Researchers prove effectiveness of herbal medicine grapple plant in spinal stenosis

By Kim Joo-heon Posted : October 18, 2022, 09:38 Updated : October 18, 2022, 09:38

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SEOUL -- The roots of harpagophytum procumbens known as grapple plants or as Devil's Claw, native to southern Africa, are used in folk medicine as a traditional treatment for a variety of illnesses, including fevers, skin complaints, arthritis and diseases of the digestive tract as well as an appetite stimulant.

Although there is no accepted clinical evidence of its efficacy and bioavailability, limited effects were noted for treating lower back pain and osteoarthritis. Through experiments on mice, South Korean herbal medicine researchers found that grapple plants are effective in treating spinal stenosis which takes place due to the small amount of space inside the backbone. 

A research team led by Hong Jin-young at the Jaseng Spine and Joint Research Institute (JSR) administered grapple plant components to mice with spinal stenosis by removing part of the lumbar spine and inserting bio-silicon. As a result, inflammatory macrophages were reduced in proportion to the concentration of injection. 

The macrophage is a type of white blood cell which is the human body's first line of defense. It engulfs cell debris, cancer cells, microbes, and anything else that does not have proteins specific to healthy body cells.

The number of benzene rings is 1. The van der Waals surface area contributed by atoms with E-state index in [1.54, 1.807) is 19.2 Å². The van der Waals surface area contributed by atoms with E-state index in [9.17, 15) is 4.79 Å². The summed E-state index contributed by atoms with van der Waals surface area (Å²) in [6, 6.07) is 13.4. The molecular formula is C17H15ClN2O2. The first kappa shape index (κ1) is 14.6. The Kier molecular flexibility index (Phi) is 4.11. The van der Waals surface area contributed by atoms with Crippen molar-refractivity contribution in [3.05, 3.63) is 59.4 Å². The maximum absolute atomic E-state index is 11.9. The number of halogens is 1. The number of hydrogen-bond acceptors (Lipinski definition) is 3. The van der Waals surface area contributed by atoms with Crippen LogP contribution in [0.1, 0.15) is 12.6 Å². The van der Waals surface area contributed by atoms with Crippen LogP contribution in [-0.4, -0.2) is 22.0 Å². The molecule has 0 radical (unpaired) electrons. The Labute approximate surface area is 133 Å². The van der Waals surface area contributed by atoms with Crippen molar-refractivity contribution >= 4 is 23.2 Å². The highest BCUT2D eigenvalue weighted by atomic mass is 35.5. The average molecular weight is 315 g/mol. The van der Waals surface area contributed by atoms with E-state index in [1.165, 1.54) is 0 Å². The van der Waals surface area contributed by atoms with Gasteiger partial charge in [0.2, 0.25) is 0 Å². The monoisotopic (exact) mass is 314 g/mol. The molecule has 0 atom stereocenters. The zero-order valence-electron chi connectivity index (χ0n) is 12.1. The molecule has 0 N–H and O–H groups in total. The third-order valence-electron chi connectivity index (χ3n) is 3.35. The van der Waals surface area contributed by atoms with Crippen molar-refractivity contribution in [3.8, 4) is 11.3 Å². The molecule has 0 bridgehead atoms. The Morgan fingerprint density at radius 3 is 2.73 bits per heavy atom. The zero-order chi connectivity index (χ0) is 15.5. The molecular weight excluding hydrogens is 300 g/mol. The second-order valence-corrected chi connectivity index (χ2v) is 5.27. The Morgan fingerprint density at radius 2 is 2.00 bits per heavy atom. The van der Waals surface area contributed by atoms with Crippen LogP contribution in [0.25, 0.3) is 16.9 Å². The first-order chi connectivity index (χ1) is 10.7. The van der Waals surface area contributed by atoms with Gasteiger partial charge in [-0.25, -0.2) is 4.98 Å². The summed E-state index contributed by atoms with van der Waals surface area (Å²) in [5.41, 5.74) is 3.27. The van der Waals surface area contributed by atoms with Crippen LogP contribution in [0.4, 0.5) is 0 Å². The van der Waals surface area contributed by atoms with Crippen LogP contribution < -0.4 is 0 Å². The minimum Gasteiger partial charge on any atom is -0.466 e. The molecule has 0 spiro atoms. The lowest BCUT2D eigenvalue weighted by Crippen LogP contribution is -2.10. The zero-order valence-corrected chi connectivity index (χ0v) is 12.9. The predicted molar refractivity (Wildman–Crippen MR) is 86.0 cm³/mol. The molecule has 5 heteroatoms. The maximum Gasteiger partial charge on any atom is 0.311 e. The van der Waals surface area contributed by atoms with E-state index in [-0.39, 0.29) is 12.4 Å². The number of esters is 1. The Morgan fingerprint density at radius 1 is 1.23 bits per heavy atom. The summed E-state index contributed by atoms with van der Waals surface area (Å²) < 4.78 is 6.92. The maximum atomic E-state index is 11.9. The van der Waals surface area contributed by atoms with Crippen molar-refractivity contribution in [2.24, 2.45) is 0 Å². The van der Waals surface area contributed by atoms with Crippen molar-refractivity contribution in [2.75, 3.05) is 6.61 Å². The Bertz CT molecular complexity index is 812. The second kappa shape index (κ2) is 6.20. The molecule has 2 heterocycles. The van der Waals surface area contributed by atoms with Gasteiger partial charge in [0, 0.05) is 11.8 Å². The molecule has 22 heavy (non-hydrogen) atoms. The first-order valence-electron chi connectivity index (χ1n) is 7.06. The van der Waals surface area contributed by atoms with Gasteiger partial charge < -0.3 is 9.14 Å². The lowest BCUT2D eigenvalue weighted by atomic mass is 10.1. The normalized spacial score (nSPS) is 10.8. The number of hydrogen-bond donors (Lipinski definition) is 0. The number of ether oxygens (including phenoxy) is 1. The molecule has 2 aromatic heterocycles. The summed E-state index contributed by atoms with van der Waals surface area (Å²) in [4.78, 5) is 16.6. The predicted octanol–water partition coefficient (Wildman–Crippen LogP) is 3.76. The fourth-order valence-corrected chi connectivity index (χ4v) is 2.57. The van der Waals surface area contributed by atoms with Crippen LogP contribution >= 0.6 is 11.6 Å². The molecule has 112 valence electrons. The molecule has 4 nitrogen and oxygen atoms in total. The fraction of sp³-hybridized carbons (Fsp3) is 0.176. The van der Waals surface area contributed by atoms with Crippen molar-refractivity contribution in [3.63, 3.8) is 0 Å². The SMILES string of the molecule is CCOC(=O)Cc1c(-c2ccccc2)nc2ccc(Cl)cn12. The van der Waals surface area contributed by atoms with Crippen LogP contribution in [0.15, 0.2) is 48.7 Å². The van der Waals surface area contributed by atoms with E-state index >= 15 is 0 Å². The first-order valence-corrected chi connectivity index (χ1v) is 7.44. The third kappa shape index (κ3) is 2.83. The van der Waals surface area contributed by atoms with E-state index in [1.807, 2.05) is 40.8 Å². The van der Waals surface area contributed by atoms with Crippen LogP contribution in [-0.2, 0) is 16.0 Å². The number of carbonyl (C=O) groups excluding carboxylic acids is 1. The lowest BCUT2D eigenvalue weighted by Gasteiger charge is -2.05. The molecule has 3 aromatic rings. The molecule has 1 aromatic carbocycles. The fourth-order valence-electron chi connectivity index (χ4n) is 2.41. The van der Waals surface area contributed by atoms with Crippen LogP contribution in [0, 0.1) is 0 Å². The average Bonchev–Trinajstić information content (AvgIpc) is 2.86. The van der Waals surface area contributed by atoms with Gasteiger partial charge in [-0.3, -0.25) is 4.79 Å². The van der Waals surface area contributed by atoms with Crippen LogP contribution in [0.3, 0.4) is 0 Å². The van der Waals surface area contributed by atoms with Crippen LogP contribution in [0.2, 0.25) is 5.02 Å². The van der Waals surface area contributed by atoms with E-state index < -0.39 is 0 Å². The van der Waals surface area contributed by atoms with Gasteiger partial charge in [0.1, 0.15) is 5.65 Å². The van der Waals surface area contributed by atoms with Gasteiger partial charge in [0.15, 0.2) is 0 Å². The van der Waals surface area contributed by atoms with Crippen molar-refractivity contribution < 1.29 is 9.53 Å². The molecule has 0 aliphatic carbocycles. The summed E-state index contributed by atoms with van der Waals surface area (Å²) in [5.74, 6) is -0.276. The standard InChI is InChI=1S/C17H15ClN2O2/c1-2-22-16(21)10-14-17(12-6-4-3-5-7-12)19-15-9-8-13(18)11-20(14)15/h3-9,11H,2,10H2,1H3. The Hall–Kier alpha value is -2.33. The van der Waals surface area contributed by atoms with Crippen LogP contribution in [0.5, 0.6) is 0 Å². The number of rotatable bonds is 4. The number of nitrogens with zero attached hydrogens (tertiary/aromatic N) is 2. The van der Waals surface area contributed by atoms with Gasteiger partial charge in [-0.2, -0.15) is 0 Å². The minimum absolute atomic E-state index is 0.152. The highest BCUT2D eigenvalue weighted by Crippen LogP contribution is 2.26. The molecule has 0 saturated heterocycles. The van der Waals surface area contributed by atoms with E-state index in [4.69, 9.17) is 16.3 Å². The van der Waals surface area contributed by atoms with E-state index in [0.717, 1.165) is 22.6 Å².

"It is meaningful that we revealed the treatment mechanism of grapple plant-based medicine used in treating spinal stenosis in oriental medicine," Hong said in a statement on October 17. "A herbal treatment that utilizes grapple plants for various spinal diseases, as well as spinal stenosis, can be considered as an effective option."

The new strategy holds promise for the treatment of lumbar spinal stenosis, Hong's team said in a research paper published on the website of Oxidative Medicine and Cellular Longevity, a peer-reviewed journal.

The team said that harpagophytum procumbens treatment significantly reduced necrotic cell death and improved cells' antioxidative capacity via the NRF2 signaling pathway in iron-treated neurons. NRF2 is a transcription factor that regulates the cellular defense against toxic and oxidative insults through the expression of genes involved in oxidative stress response and drug detoxification.  

Lumbar spinal stenosis rats treated with harpagophytum procumbens showed gradually reduced mechanical allodynia and amelioration of impaired behavior for three weeks. "We demonstrated that (harpagophytum procumbens) administration can maintain iron homeostasis within neurons via activation of NRF2 signaling and can consequently facilitate functional recovery by regulating iron-induced oxidative stress," the team said. 
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